Volume 16 • Issue 02 • 2017

Jan 11, 2017 Article
Volunteer recruitment and retention in online citizen science projects using marketing strategies: lessons from Season Spotter

by Alycia Crall, Margaret Kosmala, Rebecca Cheng, Jonathan Brier, Darlene Cavalier, Sandra Henderson and Andrew Richardson

Citizen science continues to grow, potentially increasing competition among projects to recruit and retain volunteers interested in participating. Using web analytics, we examined the ability of a marketing campaign to broaden project awareness, while driving engagement and retention in an online, crowdsourced project. The campaign challenged audiences to support the classification of >9,000 pairs of images. The campaign was successful due to increased engagement, but it did not increase the time participants spent classifying images. Engagement over multiple days was significantly shorter during the campaign. We provide lessons learned to improve targeted recruitment and retention of participants in online projects.

Volume 16 • Issue 01 • 2017

Jan 11, 2017 Article
Deliberating science in Italian high school. The case of the Scienza Attiva project

by Federica Cornali, Gianfranco Pomatto and Selena Agnella

This paper provides an analysis of the implementation and the outcomes of Scienza Attiva, an Italian national project for secondary school students, that makes use of deliberative democracy tools to address socio-scientific issues of great impact. The analysis has required a mixed method including surveys of students' pre- and post-project opinions, focus groups and interviews with students and teachers. The results from this evaluation study provide evidence that the project improves students' understanding of socio-scientific issues, strengthens their awareness of the importance of discussion and positively influences interactions in the classroom.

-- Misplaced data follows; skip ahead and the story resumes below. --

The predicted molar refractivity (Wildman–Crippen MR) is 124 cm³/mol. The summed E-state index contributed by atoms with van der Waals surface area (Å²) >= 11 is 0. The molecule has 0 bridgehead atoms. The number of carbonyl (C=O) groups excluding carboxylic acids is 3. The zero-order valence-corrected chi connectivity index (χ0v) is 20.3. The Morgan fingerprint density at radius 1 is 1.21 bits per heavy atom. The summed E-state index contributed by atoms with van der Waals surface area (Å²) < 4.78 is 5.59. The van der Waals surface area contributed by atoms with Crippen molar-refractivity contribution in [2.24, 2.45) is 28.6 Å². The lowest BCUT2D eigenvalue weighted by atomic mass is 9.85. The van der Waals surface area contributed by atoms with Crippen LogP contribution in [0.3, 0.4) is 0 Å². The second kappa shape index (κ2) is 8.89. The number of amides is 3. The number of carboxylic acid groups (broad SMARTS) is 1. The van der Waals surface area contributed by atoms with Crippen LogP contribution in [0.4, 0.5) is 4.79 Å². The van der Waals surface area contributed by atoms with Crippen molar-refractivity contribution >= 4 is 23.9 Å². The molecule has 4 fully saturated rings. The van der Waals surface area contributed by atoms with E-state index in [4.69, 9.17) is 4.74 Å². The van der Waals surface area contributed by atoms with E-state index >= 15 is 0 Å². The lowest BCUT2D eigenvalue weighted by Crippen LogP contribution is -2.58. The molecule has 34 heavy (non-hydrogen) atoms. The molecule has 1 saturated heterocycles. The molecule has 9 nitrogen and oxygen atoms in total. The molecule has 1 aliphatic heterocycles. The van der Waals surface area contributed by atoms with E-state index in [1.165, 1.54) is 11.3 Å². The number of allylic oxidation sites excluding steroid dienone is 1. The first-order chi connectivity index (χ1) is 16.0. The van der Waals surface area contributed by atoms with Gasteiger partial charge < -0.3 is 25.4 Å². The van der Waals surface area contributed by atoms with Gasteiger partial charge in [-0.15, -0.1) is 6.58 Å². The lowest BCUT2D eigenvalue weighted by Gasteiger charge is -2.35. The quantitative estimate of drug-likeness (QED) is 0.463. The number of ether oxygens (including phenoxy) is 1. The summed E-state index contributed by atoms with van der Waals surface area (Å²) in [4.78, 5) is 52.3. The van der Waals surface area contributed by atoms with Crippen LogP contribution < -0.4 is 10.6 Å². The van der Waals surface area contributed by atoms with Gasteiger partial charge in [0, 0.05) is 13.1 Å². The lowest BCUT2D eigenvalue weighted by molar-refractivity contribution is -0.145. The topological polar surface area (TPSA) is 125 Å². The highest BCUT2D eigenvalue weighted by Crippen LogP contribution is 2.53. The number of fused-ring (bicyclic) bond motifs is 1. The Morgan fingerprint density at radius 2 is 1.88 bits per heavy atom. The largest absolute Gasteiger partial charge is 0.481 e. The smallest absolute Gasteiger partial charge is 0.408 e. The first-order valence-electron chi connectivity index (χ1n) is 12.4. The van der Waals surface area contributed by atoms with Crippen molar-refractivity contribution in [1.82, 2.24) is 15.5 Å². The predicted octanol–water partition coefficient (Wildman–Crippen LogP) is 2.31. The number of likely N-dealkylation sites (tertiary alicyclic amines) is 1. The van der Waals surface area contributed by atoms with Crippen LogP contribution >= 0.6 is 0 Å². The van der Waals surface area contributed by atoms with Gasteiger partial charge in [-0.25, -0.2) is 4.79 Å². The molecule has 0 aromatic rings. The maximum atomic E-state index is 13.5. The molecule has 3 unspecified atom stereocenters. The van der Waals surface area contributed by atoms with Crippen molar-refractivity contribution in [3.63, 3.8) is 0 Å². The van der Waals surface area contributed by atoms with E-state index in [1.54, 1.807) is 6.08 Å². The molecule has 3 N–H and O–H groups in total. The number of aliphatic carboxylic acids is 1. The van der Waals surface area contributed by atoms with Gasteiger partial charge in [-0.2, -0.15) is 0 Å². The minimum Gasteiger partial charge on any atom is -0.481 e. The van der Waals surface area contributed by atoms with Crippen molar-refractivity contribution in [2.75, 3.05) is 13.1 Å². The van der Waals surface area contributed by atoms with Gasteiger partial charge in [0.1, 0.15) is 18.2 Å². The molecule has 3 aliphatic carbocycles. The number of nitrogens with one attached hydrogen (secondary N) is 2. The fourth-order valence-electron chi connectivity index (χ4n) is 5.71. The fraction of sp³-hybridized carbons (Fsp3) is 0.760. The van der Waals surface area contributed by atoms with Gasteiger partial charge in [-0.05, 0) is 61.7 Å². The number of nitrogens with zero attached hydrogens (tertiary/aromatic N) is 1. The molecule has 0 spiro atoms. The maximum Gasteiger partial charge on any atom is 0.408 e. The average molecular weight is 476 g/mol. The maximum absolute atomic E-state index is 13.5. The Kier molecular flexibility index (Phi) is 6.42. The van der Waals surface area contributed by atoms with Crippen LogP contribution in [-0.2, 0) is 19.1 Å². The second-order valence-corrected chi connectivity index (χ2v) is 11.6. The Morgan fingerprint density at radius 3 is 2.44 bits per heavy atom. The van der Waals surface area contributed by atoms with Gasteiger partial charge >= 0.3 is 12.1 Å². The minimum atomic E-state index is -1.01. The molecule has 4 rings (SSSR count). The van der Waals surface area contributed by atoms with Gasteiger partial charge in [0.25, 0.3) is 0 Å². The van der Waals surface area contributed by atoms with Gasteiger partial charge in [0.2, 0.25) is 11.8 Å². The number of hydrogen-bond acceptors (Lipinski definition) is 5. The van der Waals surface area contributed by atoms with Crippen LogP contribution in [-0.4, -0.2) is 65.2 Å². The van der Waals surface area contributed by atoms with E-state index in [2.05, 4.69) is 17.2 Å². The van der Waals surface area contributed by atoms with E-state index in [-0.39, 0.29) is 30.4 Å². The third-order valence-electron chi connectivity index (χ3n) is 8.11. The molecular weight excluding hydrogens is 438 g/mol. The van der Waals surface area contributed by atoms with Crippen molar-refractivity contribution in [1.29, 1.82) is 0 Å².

Volume 16 • Issue 01 • 2017

Dec 16, 2016 Commentary
Science communication and Responsible Research and Innovation. How can they complement each other?

by Victor Scholten, Jeroen van den Hoven, Eefje Cuppen and Steven Flipse

In today's society a variety of challenges need attention because they are considered to affect our well-being. Many of these challenges can be addressed with new innovations, yet they may also introduce new challenges. Communication of these new innovations is vital. This importance is also addressed by the concept of Responsible Research and Innovation. In the present commentary we draw on a dataset of 196 research projects and discuss the two research streams of Science Communication and Responsible Research and Innovation and how they are complements to each other. We conclude with suggestions for practitioners and scientists.

Volume 15 • Issue 06 • 2016